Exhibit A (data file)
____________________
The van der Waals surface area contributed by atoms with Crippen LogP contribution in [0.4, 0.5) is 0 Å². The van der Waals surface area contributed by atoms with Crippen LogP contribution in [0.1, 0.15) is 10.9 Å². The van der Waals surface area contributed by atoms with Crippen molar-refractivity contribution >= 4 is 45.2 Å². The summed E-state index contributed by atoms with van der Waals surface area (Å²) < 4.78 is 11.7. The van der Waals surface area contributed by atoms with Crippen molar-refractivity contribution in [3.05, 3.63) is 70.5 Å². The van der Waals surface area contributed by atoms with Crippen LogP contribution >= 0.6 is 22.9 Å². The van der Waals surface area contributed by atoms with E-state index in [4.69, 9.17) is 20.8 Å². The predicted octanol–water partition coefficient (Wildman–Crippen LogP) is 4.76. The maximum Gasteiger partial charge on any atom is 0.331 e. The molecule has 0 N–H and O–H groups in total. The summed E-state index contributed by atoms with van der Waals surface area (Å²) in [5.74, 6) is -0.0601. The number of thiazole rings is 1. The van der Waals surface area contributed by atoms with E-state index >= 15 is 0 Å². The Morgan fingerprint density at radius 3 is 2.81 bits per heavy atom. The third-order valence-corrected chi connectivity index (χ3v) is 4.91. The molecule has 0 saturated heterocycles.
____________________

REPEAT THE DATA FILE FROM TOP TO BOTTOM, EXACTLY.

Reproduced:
The van der Waals surface area contributed by atoms with Crippen LogP contribution in [0.4, 0.5) is 0 Å². The van der Waals surface area contributed by atoms with Crippen LogP contribution in [0.1, 0.15) is 10.9 Å². The van der Waals surface area contributed by atoms with Crippen molar-refractivity contribution >= 4 is 45.2 Å². The summed E-state index contributed by atoms with van der Waals surface area (Å²) < 4.78 is 11.7. The van der Waals surface area contributed by atoms with Crippen molar-refractivity contribution in [3.05, 3.63) is 70.5 Å². The van der Waals surface area contributed by atoms with Crippen LogP contribution >= 0.6 is 22.9 Å². The van der Waals surface area contributed by atoms with E-state index in [4.69, 9.17) is 20.8 Å². The predicted octanol–water partition coefficient (Wildman–Crippen LogP) is 4.76. The maximum Gasteiger partial charge on any atom is 0.331 e. The molecule has 0 N–H and O–H groups in total. The summed E-state index contributed by atoms with van der Waals surface area (Å²) in [5.74, 6) is -0.0601. The number of thiazole rings is 1. The van der Waals surface area contributed by atoms with E-state index >= 15 is 0 Å². The Morgan fingerprint density at radius 3 is 2.81 bits per heavy atom. The third-order valence-corrected chi connectivity index (χ3v) is 4.91. The molecule has 0 saturated heterocycles.